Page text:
A fierce battle is raging in Israel. It’s not the one we read about daily in our newspapers between Israel and Hizbullah or Israel and Hamas, it’s not about whether or not Iran has “the bomb,” and it’s not about the fight to delegitimize the State of Israel. The battle I’m writing about is the battle for the heart and soul of the country and perhaps the future of the Jewish people.
Over the last few years, fervently Orthodox political forces and the Israeli religious establishment have attempted to exert increasing control over religious issues that affect Jews around the world and daily life in Israel. By raising the stakes, the fervently Orthodox approach has catalyzed many Israelis and Americans to join the battle over what kind of Jewish state will exist in the future.
The current state of affairs is problematic in and of itself. The Israeli Chief Rabbinate does not officially recognize conversions by most rabbis in the Diaspora from all streams. Converts who die serving in the IDF cannot be buried in a Jewish cemetery. They also are not considered “Jewish” when it comes time to get married. There are buses in Jerusalem in which women are forced to sit in the back. The Israeli Supreme Court ruled this to be illegal, but it continues.
The government supports most haredi, or fervently Orthodox, synagogues and yeshivot but spends almost nothing on Reform, Conservative, and non-denominational synagogues.
In recent years, the haredi leadership demonstrated clearly what kind of country they want to see Israel become: a Jewish theocracy ruled by the laws of the Torah according to their interpretation. More than 100 haredi rabbis, many of them public officials, told their followers that they were not allowed to rent or sell property to non-Jews, i.e., Arabs. In 2010 they attempted to pass the Rotem bill, which would have codified all religious authority over conversions as being under their control. Haredi parties pushed unsuccessfully to pass legislation that would give even higher stipends to adult yeshiva students.
In Jerusalem today, it is rare to find the image of a woman in advertisements for any products on any billboard or poster. Haredim have exerted pressure on advertisers to make sure this does not happen.
This issue became international news in December 2011, when TV news reported that haredi men in Beit Shemesh were verbally harassing and even spitting on a young girl attending a Modern Orthodox yeshiva who they felt was dressed “immodestly.”
The haredim represent about 10 percent of Israel’s population. Approximately 70 percent of the men do not work, but are supported by the state to pursue a life of Torah study. This is also the fastest-growing population in the state. The Ministry of Industry projects that within two decades they will grow to 17.5 percent of the population. What this means is that everyone else will have to support them and protect them from neighbors who want to see Israel destroyed since most haredim do not serve in the army.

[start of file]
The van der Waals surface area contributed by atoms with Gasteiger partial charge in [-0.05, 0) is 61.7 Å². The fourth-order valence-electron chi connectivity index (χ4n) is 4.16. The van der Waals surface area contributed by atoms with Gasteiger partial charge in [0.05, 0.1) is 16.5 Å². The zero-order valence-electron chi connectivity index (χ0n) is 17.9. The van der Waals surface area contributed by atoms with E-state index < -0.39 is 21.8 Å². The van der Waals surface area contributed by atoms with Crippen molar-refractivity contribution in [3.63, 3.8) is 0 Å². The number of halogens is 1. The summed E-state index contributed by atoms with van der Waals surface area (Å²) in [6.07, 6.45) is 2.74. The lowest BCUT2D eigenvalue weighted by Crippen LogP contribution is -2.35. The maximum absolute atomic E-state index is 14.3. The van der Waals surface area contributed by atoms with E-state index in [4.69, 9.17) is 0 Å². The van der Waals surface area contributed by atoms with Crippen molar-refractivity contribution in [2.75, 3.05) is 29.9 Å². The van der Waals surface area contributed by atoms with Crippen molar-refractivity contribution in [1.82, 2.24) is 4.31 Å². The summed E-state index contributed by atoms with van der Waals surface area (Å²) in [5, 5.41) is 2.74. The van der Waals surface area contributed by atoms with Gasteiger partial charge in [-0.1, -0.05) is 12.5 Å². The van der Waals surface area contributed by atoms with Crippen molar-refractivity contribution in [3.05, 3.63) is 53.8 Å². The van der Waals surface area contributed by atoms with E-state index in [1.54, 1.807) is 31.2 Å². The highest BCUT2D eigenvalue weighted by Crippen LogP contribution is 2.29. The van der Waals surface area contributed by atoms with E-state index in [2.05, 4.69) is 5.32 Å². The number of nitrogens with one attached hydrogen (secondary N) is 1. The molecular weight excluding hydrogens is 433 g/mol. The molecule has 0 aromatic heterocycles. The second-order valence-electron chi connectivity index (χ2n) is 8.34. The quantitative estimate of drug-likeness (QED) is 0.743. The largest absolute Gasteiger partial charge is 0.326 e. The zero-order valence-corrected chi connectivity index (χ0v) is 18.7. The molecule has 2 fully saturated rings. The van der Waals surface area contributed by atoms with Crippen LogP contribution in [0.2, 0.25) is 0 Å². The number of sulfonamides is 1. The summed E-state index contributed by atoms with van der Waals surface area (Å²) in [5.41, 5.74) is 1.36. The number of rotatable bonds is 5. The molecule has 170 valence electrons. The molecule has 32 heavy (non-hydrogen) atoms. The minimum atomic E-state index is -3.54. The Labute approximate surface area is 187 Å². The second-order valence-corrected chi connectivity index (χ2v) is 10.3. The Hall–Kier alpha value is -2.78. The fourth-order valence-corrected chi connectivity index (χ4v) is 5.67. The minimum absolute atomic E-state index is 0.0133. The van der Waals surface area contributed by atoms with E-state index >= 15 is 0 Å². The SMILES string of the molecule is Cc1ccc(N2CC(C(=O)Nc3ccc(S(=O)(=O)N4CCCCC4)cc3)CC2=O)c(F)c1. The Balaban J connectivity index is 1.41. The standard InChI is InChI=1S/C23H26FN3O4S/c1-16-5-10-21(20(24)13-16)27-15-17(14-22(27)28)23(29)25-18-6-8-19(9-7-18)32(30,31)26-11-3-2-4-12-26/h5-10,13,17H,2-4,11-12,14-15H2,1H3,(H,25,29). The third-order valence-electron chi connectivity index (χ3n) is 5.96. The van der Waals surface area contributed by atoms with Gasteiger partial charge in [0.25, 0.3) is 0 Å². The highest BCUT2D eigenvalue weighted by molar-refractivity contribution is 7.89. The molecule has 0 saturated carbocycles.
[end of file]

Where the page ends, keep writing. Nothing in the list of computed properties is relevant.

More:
Israelis and Jews in the Diaspora have entered the battle for the future of Israel. For over 10 years, the Religious Pluralism Committee of United Jewish Communities of MetroWest NJ has been a leader in supporting institutions that help Israelis express their Judaism in a wide variety of ways. The committee supports programs within the Israeli Reform and Conservative movements and Modern Orthodox Israeli institutions. It funds nondenominational batei midrash (religious study programs) and projects that promote Jewish learning and observance in unique, authentic Israeli settings — helping to create a pluralistic Jewish renaissance in Israel.
In Israel, many organizations are engaged in this battle. They are lobbying for an egalitarian, tolerant, open-minded state that supports true freedom of religion. They include members of the haredi community — including Rabbi Haim Amsalem, a recent visitor to the local community — who are joining in this struggle for pluralism and vigorously denouncing actions like those in Beit Shemesh. The question of what kind of state Israel will be is getting more and more attention. Every time the haredi community attempts to gain more political control, they are running into opposition.
Will Israel become a Jewish theocracy or will it be a true democracy where freedom of religion is the norm? Will it respect the Jewish expressions of multiple streams of Judaism, or continue to favor one group’s interpretation over others’?
The battle over these questions will determine the future strength and health of the State of Israel. Worldwide Jewry has a critical role to play here.